Alison Johnstone has been elected as the Scottish Parliament's new presiding officer as MSPs returned to Holyrood after the election.
Ms Johnstone was returned as a Scottish Greens MSP for the Lothians last week.
But she will now give up her party affiliation to take over the politically neutral role.
The appointment of the new presiding officer was the first task for the parliament's 129 MSPs after they were formally sworn in on Thursday morning.
Ms Johnstone was the only candidate to put themselves forward for the position - and was backed by 97 MSPs, with 28 voting against her, two others abstaining and one spoiling their ballot paper.
She has been an MSP since 2011 after previously serving as a councillor in Edinburgh.
Ms Johnstone said she was very proud to become the parliament's sixth presiding officer, describing it as a "great opportunity and an incredible privilege which I will never take for granted".
The new presiding officer was a talented athlete who held East of Scotland records in the 800m and 1,500m.
She has worked at the Scottish Parliament since 1999, initially as a staffer for Green MSP Robin Harper, before taking over his Lothians seat from 2011.
The presiding officer role, which is similar to the Speaker in the House of Commons, was filled by Ken Macintosh in the last parliament, but he stood down as a Labour MSP ahead of the election.
This is the first time a Green MSP has been elected to the most prestigious job in Scottish politics outside government.
Some at Holyrood think that's particularly appropriate in the year Glasgow is due to host the COP26 climate summit.
But as parliament's impartial referee, Ms Johnstone has to give up her party affiliation - which is why some in the Greens did not want her to stand.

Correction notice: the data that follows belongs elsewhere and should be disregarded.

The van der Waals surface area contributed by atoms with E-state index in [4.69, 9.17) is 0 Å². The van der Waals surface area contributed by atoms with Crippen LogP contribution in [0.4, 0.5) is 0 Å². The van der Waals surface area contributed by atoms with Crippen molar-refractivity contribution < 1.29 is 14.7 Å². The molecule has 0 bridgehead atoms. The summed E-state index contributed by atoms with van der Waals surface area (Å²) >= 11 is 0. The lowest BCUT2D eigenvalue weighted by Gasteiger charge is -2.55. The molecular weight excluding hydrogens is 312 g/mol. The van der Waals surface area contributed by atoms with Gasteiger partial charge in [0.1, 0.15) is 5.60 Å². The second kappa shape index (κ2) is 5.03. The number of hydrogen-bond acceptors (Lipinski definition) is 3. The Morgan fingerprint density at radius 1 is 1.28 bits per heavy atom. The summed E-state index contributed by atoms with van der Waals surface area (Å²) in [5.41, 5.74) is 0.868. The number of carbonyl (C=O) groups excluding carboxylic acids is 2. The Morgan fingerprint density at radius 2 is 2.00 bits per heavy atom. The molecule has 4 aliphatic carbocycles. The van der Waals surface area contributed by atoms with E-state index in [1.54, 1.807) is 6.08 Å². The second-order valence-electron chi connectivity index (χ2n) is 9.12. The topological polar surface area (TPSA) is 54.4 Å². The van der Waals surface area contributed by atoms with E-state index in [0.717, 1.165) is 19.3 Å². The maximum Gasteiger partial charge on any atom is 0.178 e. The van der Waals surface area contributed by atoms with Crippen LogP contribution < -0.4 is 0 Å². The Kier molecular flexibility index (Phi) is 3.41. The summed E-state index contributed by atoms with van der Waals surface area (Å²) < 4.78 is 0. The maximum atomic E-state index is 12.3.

In fact, no party in this finely balanced parliament wanted to give up a member to the political neutrality of the chair.
Ms Johnstone was persuaded to become the sole nominee for the £113,000-a-year job in the absence of any other candidates.
Her election from the ranks of the opposition means Holyrood is now tied 64 votes to 64 between government and opposition - but the SNP will still need help from other parties to pass budgets and other bills.
No party has been keen to give up one of its members to replace him - but Ms Johnstone was persuaded to stand following cross-party talks.
Giving up one of their MSPS would have left the SNP two seats short of a majority rather than just one.
Ms Johnstone's appointment leaves Holyrood down the middle with 64 SNP MSPs and 64 opposition MSPs.
But there is still a pro-independence majority, with a total of 71 SNP and Scottish Greens MSPs.
Last week's election, which saw the SNP win a landslide victory, means there are 43 new faces among the 129 MSPs in the Scottish Parliament.
And the parliament also has its first permanent wheelchair user to be elected as an MSP, Labour's Pam Duncan-Glancy.
It is expected that SNP leader Nicola Sturgeon will be formally elected as first minister on Tuesday of next week, and that she will unveil her new ministerial team two days later.
Thursday morning's swearing-in ceremony saw all 129 MSPs take either an oath or affirmation that both include pledging allegiance to the Queen.
The oath says: "I do swear that I will be faithful and bear true allegiance to Her Majesty Queen Elizabeth, her heirs and successors, according to law. So help me God".
The affirmation omits any religious reference, and instead states: "I do solemnly, sincerely and truly declare and affirm that I will be faithful and bear true allegiance to Her Majesty Queen Elizabeth, her heirs and successors, according to law."
As in previous previous years, some members chose to give their oath or affirmation in languages other than English.
These included Gaelic, Scots, Doric and Orcadian as well as languages from outside of Scotland - with new SNP MSP Angus Robertson doing his in German, his colleague Humza Yousaf in Urdu, and Scottish Greens MSP Maggie Chapman in Zimbabwean Shona.
The new member for Banffshire and Buchan Coast, the SNP's Karen Adam, made her affirmation in sign language.
Ms Sturgeon was sworn in first, as leader of the largest party, followed by the other four party leaders and finally the remaining MSPs.
Scottish Greens co-leader Patrick Harvie said that his allegiance was to the "people of Scotland" ahead of making his affirmation.